This will mean more to New Yorkers, but no matter where you live, we’ve all experienced the need to use Knitting for spacial justice. That’s right, I’m talking about
Knitting on the subway.Read More»
Wow. A couple of weeks ago, I ran a raffle to win a goodie bag full of yarn, needles and notions. I asked my students to share a swatch, or project that they made from class. There were some amazing entries, and the randomly chosen winner is one of my Vogue Knitting Live students from the most recent show in New York.
And the Raffle Winner is . . .Read More»
“In which Patty ventures to Manhatten, teaches 165 students, loses her voice and is saved by her friends and the staff of Vogue Knitting Live.”Read More»
2015 went so fast! I was so lucky to get to travel all over the country meeting and teaching (and being taught by) the most amazing knitters around. The year took me to knitting shows, guilds, shops, and back in the studio to film 2 more DVDs, and through it all, you were there.
Year in Review – Knitting Events 2015Read More»
Last weekend I had the joy of combining: hanging in my home town, admiring the beautiful Palmer House, laughing with my friends, fondling beautiful yarn, and most importantly, being awestruck by over 100 brilliant students at . . .Read More»
January is a big month for a knitting professional. First up there’s our annual trade show TNNA, and just days later, came the show I’ve been looking forward to for quite some time – Vogue Knitting Live New York (5th year anniversary show!!!)
It took me a few days (or five to be exact) to recover from the excitement. So much yarn, so many friends, such many incredibly brilliant students it’s hard to sum up.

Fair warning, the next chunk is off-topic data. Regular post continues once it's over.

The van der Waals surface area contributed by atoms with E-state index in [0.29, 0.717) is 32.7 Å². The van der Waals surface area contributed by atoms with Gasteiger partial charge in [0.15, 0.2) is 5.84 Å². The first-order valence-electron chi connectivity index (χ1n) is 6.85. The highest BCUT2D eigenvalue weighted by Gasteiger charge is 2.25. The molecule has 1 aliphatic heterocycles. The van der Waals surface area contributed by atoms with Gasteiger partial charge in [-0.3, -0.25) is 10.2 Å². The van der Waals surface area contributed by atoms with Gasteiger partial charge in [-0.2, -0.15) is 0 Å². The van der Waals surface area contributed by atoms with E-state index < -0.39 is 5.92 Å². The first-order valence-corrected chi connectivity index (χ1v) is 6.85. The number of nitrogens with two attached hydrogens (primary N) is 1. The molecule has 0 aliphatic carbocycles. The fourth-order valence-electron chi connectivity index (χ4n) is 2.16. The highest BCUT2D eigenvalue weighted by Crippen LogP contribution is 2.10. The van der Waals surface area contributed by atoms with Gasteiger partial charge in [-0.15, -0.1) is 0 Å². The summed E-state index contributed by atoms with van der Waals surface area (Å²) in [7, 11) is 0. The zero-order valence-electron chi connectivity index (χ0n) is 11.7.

Here’s my recap in a nutshell. I did a TERRIBLE job remembering to take pictures, but in my defense, I taught 4 classes in two days at TNNA and 7 classes in three days at VK Live, so . . . yeah, I just forgot.
Let me go out of order and give a shout out to the AMAZING fifth anniversary of . . .
I’m so proud to have been a teacher for all five years. This year I was blessed to have nearly 200 students in seven amazing classes. Here’s a few pics (like I said, I didn’t take many). For all you West Coasters, we’re coming your way next! Join us in April
TNNA – The First Building Better Business Day!
Just days before VK NY, I was in sunny Phoenix for TNNA. It was beautiful and I hardly ever got to go outside. I went with my pal Zontee Hou (amazing marketing guru), who was also there to teach at the first Building Better Business Day. It was great to meet so many other professionals (shop owners, designers, wholesalers, reps, teachers) who wanted to strengthen their businesses.
I was only home from vacation for a few days before TNNA, but I did manage to bind off my brand new extra small version of the Windsor Cardi (pattern available on Ravelry)
Here are a few shots from the weekend:
Just so you know how professionals on a showroom floor at our trade show behave . . . please enjoy this video of Cat Bordhi
I woke up with my head full of deadlines, and then I turned on NY1 for my daily dose of weather on the 1s, and “In the Papers”, and I realized what day it is. I’ve never written about 9/11, in part because of how politicized it has become and the terrible things that have been done in it’s name, but I went onto Facebook and saw this really wonderful video posted by my brilliant friend Francesca. (you can watch it here).
New York City after 9/11
It made me remember what it was like to come to the city when it was so beat up and broken. I posted this on Facebook:
“I moved to NY for a job (the amazing show The Last Five Years). I arrived on Dec 3, 2001. It was 12 weeks after 9/11 and the city was still on fire, the subways were a mess, people downtown still wore masks, the city was hurting, and the people were amazing. It’s hard to describe what it was like, but it was sad and wonderful and beautiful. We’ve lost a bit of that spirit of kindness that existed in those months following the attack, but it still comes back when we need it the most. I’ll never forget how amazing people were during the city wide blackout that happened two years after 9/11. I forgot who said it, but when asked why there was virtually no rioting or crime during the blackout (the city was ravaged by crime during the citywide blackout in the 70s) someone said, because New Yorkers now know the difference between a tragedy and an inconvenience. I saw that spirit of kindness again after Sandy.
We all complain about NYC from time to time. It can be a hard place to live in, but it can also be unspeakably beautiful. I love New York. Thanks for taking me in when you were broken.”